The German website Deutsche Welle (DW) reported that the sale of global weapons, especially from the United States of America, to the UAE encouraged oppression and tyranny in the region.
The site stated in a report that the United States and its European allies make up nearly three-quarters of all arms transfers to the Middle East and North Africa. Experts say that arms exports to countries in the region, led by the UAE, are fueling conflict and human rights violations.
Over the past five years, Western exports made up the bulk of arms delivered to the Middle East and North Africa. The United States leads the way, accounting for nearly 50% of all arms transfers to the region, while France, the United Kingdom, Germany and Italy make up 24%.
Russia was the second largest single arms supplier to the region, after the United States with 17% of the global arms export market to the region.
William Hartung, director of the Arms and Security Project at the Center for International Policy, said that small arms and other military aid played a role in perpetuating the conflict, but that major weapons systems visited massive devastation in the region.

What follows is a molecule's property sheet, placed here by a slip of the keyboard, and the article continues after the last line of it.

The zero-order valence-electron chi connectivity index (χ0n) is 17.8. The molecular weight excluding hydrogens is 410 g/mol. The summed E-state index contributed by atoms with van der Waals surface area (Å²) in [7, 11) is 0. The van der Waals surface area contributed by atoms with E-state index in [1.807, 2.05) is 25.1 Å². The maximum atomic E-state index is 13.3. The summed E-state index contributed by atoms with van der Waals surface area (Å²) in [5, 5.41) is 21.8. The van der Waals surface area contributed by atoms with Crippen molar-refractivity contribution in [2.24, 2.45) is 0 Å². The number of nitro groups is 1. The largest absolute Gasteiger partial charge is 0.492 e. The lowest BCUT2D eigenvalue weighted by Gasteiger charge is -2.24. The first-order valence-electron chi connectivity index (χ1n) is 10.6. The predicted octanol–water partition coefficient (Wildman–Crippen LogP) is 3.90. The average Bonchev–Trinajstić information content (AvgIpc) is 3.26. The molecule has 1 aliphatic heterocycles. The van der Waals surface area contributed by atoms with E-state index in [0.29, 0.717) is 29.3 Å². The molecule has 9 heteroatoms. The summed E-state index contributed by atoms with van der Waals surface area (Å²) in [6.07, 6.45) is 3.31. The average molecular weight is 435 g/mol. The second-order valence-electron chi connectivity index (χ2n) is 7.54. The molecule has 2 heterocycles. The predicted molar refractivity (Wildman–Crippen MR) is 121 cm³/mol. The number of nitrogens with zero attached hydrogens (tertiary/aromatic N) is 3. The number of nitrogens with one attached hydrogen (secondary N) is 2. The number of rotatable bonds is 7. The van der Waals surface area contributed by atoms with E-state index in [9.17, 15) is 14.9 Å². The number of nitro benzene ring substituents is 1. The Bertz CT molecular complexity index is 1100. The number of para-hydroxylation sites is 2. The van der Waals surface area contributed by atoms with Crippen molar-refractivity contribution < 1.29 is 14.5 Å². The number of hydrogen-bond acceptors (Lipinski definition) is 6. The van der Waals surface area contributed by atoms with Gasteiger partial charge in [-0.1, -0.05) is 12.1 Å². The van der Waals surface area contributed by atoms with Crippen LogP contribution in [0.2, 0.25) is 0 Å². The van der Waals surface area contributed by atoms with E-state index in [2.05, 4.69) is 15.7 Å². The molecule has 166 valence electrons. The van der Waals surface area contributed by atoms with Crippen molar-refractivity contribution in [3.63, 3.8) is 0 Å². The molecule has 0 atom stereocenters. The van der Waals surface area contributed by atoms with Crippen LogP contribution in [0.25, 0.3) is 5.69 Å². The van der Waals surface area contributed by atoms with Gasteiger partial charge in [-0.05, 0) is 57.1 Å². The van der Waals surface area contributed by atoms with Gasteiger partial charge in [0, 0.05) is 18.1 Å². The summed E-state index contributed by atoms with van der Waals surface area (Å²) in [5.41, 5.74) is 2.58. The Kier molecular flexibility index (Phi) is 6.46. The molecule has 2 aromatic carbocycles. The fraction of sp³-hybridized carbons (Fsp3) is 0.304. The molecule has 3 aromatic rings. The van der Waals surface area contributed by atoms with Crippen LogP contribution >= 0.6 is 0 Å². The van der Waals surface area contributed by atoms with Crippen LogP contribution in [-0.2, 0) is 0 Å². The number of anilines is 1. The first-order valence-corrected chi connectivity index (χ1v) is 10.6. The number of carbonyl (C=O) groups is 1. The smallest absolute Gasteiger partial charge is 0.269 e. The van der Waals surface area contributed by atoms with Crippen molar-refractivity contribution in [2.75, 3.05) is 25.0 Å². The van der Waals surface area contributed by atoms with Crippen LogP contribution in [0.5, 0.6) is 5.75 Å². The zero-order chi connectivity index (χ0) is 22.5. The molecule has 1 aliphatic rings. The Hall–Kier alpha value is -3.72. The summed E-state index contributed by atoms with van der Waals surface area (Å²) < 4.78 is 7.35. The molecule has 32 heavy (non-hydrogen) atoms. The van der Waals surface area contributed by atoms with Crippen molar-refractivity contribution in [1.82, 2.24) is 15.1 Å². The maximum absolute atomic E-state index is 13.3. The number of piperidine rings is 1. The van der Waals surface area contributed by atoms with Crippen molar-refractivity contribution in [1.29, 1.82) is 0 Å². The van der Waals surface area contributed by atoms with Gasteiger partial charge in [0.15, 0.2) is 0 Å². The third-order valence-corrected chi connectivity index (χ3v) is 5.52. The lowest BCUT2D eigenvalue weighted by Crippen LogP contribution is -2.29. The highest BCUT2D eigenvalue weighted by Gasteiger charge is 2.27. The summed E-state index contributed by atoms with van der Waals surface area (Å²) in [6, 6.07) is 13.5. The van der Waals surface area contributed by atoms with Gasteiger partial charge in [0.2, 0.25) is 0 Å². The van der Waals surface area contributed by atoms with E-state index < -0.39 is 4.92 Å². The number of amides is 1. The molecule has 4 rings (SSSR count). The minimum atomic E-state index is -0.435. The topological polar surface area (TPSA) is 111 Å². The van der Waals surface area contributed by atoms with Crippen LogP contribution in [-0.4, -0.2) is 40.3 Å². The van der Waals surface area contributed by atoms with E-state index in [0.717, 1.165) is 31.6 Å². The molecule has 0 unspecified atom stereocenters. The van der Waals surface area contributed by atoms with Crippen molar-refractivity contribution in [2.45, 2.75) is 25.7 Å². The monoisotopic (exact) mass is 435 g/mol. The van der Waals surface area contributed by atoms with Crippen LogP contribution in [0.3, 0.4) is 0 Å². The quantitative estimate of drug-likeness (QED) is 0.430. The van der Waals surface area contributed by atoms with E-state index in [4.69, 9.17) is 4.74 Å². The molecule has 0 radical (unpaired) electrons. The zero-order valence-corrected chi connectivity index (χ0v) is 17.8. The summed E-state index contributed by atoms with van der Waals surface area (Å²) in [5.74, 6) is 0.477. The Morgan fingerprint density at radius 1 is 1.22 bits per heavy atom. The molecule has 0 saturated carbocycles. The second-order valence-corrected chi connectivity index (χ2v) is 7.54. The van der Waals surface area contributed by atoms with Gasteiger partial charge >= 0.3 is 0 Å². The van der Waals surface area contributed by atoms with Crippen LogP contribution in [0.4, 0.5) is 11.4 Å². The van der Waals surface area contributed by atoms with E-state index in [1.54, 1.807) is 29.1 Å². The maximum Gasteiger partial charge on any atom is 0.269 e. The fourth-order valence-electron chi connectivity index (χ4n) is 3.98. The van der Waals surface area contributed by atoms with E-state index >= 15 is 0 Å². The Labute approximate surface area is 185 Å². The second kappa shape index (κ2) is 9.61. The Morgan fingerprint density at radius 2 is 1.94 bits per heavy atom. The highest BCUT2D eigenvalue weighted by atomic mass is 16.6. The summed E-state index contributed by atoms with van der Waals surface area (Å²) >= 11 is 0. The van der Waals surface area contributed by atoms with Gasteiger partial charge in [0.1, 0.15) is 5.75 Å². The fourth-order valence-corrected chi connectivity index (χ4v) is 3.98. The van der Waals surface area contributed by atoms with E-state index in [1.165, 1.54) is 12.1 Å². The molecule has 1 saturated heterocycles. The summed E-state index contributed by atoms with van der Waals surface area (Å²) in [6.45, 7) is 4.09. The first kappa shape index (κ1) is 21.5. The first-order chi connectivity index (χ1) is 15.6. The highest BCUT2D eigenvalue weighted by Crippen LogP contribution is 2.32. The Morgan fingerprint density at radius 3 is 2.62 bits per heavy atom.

Hartung said, “The aerial bombardment and the use of long-range artillery have been directly beneficial in the deaths of tens of thousands of civilians, and they are indirectly responsible for hundreds of thousands when bombing the infrastructure is taken into account.”
In Yemen, US and British aircraft, bombs, missiles and armored vehicles that were delivered to Saudi Arabia and the UAE contributed to a war that claimed more than 100,000 lives.
In Egypt, combat aircraft, tanks and helicopters provided by the United States were used in “what is supposed to be an anti-terror operation in North Sinai, but in reality it has become a general war against the civilian population in the region,” according to the report.
Arms shipments from the UAE have exacerbated the conflict in Libya as well – with reports coming in that some of these weapons were manufactured in the United States, according to the Geneva-based Small Arms Survey.
US arms exports only encouraged regimes such as those in Saudi Arabia and the UAE, and support for repressive governments paved the way for future instability in the region, according to experts.